Google the name of these new mid sizers an read the reviews.

        I great to be proud and patriotic of a country you live in, but be realistic.

      • 0 avatar
        DenverMike

        @Big Al From Oz – The “up to 3,000 lbs” drops significantly for the double cab 4X4s and that’s a truck sold without a bed! Sorry, beds are forced in the US and you have to deduct for them.

        Global trucks would make a tiny dent in full-size truck sales, but most of those would a loss of fleet dept regular cab full-size trucks (or loss leaders). Global trucks could take a bigger dent out of Corolla, Jetta, Sentra (and the like) US sales. So Global OEMs could be cannibalizing their own profitable car lines for a whole lot of loss leader fleet and retail pickups?

        As far as quality goes, and even if your anecdotal truck reviews are real world, the difference would be minuscule and irrelevant. Never mind that we’re talking trucks, but If utmost quality was every buyers #1 main concern, INCLUDING those super sophisticated Australians, Toyota and Honda would be much bigger and VW, Audi, Porsche, Jaguar, Land Rover, Mercedes, and BMW would be much, much smaller.

      • 0 avatar
        racer-esq.

        *If* there is a compact pickup market in this US it is for the kind of FWD car based compact pickups that are sold in Mexico and Brazil. A modern body-on-frame compact/midsize pickup costs so much that a US buyer might as well buy a full size pickup.

        However, I think that the Ford Transit Connect, Nissan NV200 and whatever the Ram version of the Fiat Doblo is called will fill that niche. They offer the same size and efficiency as the car based Latin American pickups while also giving the cargo protection from theft and the elements.

      • 0 avatar
        George B

        @Big Al from Oz
        The Corporate Average Fuel Economy rules, CAFE, are not emissions standards. They are a way to make a manufacturers develop and offer fuel-saving features like 6 or 8 speed automatic transmissions with less fear that another manufacturer will undercut them on price. Only a minority of voters experience the sticker shock from mandated features when they buy a new car while the overwhelming majority of voters would be made immediately angry by higher taxes on fuel.

        I’d welcome the chance to try some of the global mid-size pickup trucks, but the current domestic brand full size pickup trucks already compare well against good quality competition from Toyota and Nissan.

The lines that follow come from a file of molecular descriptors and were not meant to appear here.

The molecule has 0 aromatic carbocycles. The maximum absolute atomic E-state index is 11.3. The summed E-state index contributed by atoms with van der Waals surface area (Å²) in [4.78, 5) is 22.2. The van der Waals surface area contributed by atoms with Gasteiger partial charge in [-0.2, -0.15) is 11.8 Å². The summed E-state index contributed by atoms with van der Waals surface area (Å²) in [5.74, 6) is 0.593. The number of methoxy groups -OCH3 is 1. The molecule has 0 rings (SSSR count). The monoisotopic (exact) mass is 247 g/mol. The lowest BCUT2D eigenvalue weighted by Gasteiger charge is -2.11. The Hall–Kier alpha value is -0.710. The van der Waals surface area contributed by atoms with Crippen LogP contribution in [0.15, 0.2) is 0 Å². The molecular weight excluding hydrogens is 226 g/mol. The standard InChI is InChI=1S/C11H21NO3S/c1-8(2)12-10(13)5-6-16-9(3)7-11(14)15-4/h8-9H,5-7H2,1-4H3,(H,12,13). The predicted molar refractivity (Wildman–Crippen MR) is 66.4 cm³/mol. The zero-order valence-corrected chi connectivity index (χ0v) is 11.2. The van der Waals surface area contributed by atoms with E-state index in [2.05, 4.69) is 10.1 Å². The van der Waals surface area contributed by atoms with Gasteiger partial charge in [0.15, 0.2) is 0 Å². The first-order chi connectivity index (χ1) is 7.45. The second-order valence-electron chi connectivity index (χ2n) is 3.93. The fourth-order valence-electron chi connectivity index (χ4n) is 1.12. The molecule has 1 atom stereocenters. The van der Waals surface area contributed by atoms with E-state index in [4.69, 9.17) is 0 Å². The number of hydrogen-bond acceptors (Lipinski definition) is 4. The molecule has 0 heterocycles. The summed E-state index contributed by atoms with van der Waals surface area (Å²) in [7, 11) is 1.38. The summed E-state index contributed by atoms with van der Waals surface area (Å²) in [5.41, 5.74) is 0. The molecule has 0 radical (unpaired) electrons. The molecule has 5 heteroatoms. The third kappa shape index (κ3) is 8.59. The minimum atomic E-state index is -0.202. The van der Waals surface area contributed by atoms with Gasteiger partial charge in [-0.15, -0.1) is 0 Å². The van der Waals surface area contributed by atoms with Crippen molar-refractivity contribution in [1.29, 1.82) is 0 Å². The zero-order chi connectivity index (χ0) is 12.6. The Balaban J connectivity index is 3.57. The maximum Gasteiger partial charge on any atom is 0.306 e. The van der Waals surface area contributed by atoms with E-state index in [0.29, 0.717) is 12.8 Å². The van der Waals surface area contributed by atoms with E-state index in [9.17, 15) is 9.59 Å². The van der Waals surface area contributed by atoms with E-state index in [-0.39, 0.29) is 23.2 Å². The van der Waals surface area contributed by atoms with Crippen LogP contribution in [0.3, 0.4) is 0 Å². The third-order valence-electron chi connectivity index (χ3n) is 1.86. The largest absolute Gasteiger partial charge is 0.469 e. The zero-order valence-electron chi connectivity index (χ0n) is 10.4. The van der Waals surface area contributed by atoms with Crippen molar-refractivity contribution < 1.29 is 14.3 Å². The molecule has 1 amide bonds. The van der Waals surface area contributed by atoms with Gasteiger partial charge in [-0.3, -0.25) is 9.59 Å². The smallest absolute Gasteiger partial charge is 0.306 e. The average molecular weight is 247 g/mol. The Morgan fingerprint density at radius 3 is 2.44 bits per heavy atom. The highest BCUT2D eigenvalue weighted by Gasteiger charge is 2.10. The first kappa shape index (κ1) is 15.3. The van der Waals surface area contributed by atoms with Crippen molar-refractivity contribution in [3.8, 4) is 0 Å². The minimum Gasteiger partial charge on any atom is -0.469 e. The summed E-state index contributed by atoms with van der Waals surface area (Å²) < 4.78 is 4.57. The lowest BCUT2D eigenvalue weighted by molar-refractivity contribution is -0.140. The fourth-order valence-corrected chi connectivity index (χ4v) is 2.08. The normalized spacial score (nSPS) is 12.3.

• 0 avatar
        Pch101

        “Have you ever had the chance to do a comparison between a global mid sizer and a US full size pickup? I doubt it.”

        I’ve probably seen more of Australia than you have (and in a Falcon that I owned, no less.) But thanks for asking.

        “I do think if these new mid sizers are available in the US you would see a significant drop in full size sales.”

        I’m sure that you think so. But you’ve already established that you don’t really know anything about the US car market, or US auto regulations, or for that matter, much else. Your opinions mean very little, while reality is rather different from how you imagine it.

      • 0 avatar

        @PCH101:

        TTAC has a commenting policy that disallows rude behavior.
        “No personal attacks on other commenters or TTAC authors. Disagreement is no attack, name calling is. You may make a robust argument, but you may not insult the other person … The decision of what is an attack rests with TTAC moderators, and their decision is final.”

        Comments along the lines that an opponent does “not know much else” and that his “opinions mean very little, while reality is rather different from how you imagine it” are clearly insulting.

        You had been warned before: http://www.thetruthaboutcars.com/2013/02/canadian-government-investigating-price-discrepancies-for-new-cars/#comment-2003478

        As warnings do not appear to effect a change in this aggressive behavior, I see no other alternative than to issue a ban.

        To all:

        It’s not what someone says that can result in a ban. Only how it is said. TTAC is known for the quality of its comments. Rude, aggressive comments diminish the quality and destroy TTAC. They will not be allowed.

    • 0 avatar
      RobertRyan

      @kvndoom,